Fuel excise may not increase as planned at the end of October, the Finance Minister has said.
Taxes on petrol and diesel were originally cut after the Russian invasion of Ukraine due to the surge in the cost of oil.
Those cuts were due to be revered in three phases – one in May, one in September and the last on October 31st.
That last hike is expected to add 8c to the cost of a litre of petrol and 6c to a litre of diesel.
Speaking at the Fianna Fáil think-in in Tipperary today, however, Finance Minister Michael McGrath said the Government is keeping a close eye on rising fuel prices – which are not far off the levels that prompted last year’s cuts in the first place.
He suggested the October hike may not go ahead.
"At the moment, the legal position is that it goes ahead at the end of October, but we have flagged that we will consider that issue again in the Budget," he said.
"I'm very conscious of where prices are at this point in time."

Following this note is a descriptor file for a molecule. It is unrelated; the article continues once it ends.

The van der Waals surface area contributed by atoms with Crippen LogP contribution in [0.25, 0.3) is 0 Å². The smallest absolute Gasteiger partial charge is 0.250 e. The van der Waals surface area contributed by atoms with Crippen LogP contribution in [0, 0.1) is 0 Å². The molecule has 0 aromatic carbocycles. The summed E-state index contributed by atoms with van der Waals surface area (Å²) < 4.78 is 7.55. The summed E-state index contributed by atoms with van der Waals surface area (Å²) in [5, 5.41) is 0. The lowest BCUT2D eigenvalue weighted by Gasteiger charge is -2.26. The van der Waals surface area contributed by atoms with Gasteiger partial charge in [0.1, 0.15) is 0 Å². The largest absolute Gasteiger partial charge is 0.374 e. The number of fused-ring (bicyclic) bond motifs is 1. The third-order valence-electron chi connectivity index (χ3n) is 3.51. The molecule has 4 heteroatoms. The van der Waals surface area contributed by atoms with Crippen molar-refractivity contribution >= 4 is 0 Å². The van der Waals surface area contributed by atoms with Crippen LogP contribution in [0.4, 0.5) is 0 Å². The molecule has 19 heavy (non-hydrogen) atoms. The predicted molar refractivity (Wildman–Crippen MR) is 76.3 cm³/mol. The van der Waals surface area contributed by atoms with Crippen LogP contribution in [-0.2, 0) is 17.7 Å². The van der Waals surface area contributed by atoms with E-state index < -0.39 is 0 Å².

Energy price cuts
Minister McGrath said energy price cuts from suppliers will also be considered in next month's budget.
"The price cuts are very welcome, and it underlines the importance of waiting until much closer to the Budget before we come to a final view because we will have to take account of what the energy price levels are for the consumer when we make that final decision," he said.
He said the energy credits worked well last year but did not confirm whether they would return for this year's cost-of-living package.
"The energy credits were very effective, we rolled out four in total," he said. "We recognise the value of them for households and we will do the very best we can."
"But it is important also, that we accept the broad thrust of the advice we're receiving – that the economy is pretty much at full capacity at the moment.
"It is in all of our interest that we get inflation down as close to 2% as quickly as we possibly can.
"We just need to be careful as a Government that we don't add fuel to the fire."